Ram is absolutely one of my most favorite veteran supporting actors (definitely in my Top 5) -- in fact, I'm not ashamed to admit that I adore the guy to pieces! Not only is he one of the nicest guys you'll ever meet, he's also an extremely talented (but very underrated) actor as well as singer. I'm the type who really values 'versatility' when it comes to acting and Ram definitely meets the requirement (actually, he exceeds the requirement...LOL) -- no matter what type of character he plays (be it a 'professional' character such as lawyer, forensics expert, doctor, etc., an ordinary 'everyman' type character, a comedic sidekick,a benevolent father, a ruthless villain, etc.), Ram never fails to deliver the goods.
I've always felt that Ram has inborn acting talent because right from the start, I found his acting to be incredibly convincing. The first series that I saw him in was Files of Justice 2 (which I believe was also his very first TVB series?) where he played the deaf lawyer Chow Siu Chung (Eric) who was eventually paired up with Eugenia Lau's lawyer character Kong Sing Jou (Helen). [Sidenote: I loved Ram's character in the series, so obviously I hated TVB for the way they developed his character so poorly in subsequent installments and eventually killed him off so horribly in FOJ 5....still can't forgive TVB even now!!!]. I was impressed by Ram's acting from the beginning and since then, in all the series that I've watched of his, he has never once disappointed me with his awesome acting. As I said in my earlier review of the series Witness Insecurity, I always enjoy watching Ram in series because he always manages to bring his role to life with his performance, no matter how big or small his role is -- in fact, whenever I happen to be watching a series with him in it, I usually find myself watching most of his scenes in the series, even if I end up skipping the rest of the series because I can't stand the storyline or the rest of the cast (yes, there have definitely been numerous times where I've sat through series I disliked / hated just because of Ram!).
Needless to say, I absolutely enjoyed reading the below interview that a Mainland paper did with Ram and only wish that there was a video version of the interview too (I’m not familiar with this particular paper so if anyone knows if they actually do publish video versions of their interviews somewhere, I would be curious to know.)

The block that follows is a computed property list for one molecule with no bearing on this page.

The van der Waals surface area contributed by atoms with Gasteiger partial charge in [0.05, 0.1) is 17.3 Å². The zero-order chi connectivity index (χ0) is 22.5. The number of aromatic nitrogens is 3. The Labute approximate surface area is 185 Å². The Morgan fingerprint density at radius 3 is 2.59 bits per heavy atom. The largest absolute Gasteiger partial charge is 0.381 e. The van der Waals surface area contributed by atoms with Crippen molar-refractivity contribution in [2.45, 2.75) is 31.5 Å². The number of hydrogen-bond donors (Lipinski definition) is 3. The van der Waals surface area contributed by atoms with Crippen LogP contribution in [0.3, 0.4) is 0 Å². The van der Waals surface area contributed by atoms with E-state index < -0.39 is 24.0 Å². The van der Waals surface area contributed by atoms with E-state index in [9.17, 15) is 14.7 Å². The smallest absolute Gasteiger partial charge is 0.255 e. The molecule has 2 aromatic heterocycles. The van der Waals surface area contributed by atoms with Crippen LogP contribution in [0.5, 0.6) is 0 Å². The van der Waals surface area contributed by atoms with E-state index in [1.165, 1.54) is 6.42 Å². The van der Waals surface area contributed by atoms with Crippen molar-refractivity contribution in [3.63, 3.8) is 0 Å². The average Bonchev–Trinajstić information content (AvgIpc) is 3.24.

Hope you enjoy this interview as much as I did! :-)
YCWB Interview with Ram Tseung: “The entertainment industry suits me, but I’m not suited to the entertainment industry”
Source: Yang Cheng Evening Paper
Article originally published on August 3, 2012
He almost always plays ‘small potato’ characters, but yet he says he is very happy; his path [to fame] always seems to be slower than others, but yet he says he doesn’t regret it….
You might not know his name, but you will definitely recognize his face. Ram Tseung (蔣志光) has appeared in countless TVB series throughout his 20 year acting career – from the effeminate James in the hit sitcom War of the Genders《男親女愛》(2000) to drama fanatic Law Ka Fai in the comedy Life Begins at Forty《花樣中年》(2003) to the likably cute Eunuch Po in 2009’s anniversary series Beyond the Realm of Conscience《宮心計》, to the playful and humorous ‘Little Mr. Kiu’ in the recently aired Witness Insecurity《護花危情》(2012) -- in his 2 decades as a ‘green leaf’ (supporting) actor, he has ‘changed’ many faces. Yet how many people remember that many years ago, Ram had actually started in the entertainment industry as a singer / songwriter who was responsible for bringing us the golden classic (and karaoke favorite), Met As Strangers, Once Acquainted 《相逢何必曾相識》— his famous duet with singer Rita Carpio (韋以珊). [TN: the English translation of the song title is purely my interpretation and NOT the ‘official’ translation by any means.] Even though his career ‘changed’ from music to television, one thing that hasn’t changed for this ‘second-line drama king’ is his philosophy on life – it also has not extinguished the desire in his heart to pursue his ultimate dream.
YC = Yang Cheng Evening Paper
RT = Ram Tseung
Recounting the days of old
In 3 of the series that just finished airing on TVB -- Master of Play 《心戰》, Witness Insecurity 《護花危情》, and Three Kingdoms RPG《 回到三國》—Ram Tseung played his usual ‘green leaf’ roles. For die-hard TVB fans, Ram might be a familiar face, however not everyone might be familiar with his singer / songwriter past or his ‘golden’ classics Met As Strangers, Once Acquainted 《相逢何必曾相識》 and Queen’s Road East《皇后大道東》[his duet with Taiwanese singer/songer Lo Da Yu (羅大佑)].
YC: A lot of people don’t know that you actually started in the industry as a singer. Can you tell us a little bit about your experience in this area?